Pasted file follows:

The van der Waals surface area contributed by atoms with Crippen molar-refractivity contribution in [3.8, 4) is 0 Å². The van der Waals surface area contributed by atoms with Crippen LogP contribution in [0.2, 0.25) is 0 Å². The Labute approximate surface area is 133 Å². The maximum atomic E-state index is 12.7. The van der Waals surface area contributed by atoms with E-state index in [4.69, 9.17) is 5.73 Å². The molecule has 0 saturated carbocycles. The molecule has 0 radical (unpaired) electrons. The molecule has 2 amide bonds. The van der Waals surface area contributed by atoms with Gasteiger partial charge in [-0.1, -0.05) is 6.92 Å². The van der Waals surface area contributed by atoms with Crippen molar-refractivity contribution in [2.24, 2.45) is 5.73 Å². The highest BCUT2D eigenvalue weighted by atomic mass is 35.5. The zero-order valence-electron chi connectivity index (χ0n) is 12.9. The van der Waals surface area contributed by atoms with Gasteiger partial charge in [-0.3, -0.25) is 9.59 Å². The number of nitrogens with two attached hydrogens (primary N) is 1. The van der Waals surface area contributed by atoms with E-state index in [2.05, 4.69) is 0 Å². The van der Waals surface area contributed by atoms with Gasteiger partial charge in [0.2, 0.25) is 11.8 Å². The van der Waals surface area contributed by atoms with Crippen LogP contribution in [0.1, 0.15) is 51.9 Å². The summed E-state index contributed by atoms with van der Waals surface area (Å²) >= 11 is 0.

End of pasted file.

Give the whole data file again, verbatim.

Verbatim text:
The van der Waals surface area contributed by atoms with Crippen molar-refractivity contribution in [3.8, 4) is 0 Å². The van der Waals surface area contributed by atoms with Crippen LogP contribution in [0.2, 0.25) is 0 Å². The Labute approximate surface area is 133 Å². The maximum atomic E-state index is 12.7. The van der Waals surface area contributed by atoms with E-state index in [4.69, 9.17) is 5.73 Å². The molecule has 0 saturated carbocycles. The molecule has 0 radical (unpaired) electrons. The molecule has 2 amide bonds. The van der Waals surface area contributed by atoms with Gasteiger partial charge in [-0.1, -0.05) is 6.92 Å². The van der Waals surface area contributed by atoms with Crippen molar-refractivity contribution in [2.24, 2.45) is 5.73 Å². The highest BCUT2D eigenvalue weighted by atomic mass is 35.5. The zero-order valence-electron chi connectivity index (χ0n) is 12.9. The van der Waals surface area contributed by atoms with Gasteiger partial charge in [-0.3, -0.25) is 9.59 Å². The number of nitrogens with two attached hydrogens (primary N) is 1. The van der Waals surface area contributed by atoms with E-state index in [2.05, 4.69) is 0 Å². The van der Waals surface area contributed by atoms with Gasteiger partial charge in [0.2, 0.25) is 11.8 Å². The van der Waals surface area contributed by atoms with Crippen LogP contribution in [0.1, 0.15) is 51.9 Å². The summed E-state index contributed by atoms with van der Waals surface area (Å²) >= 11 is 0.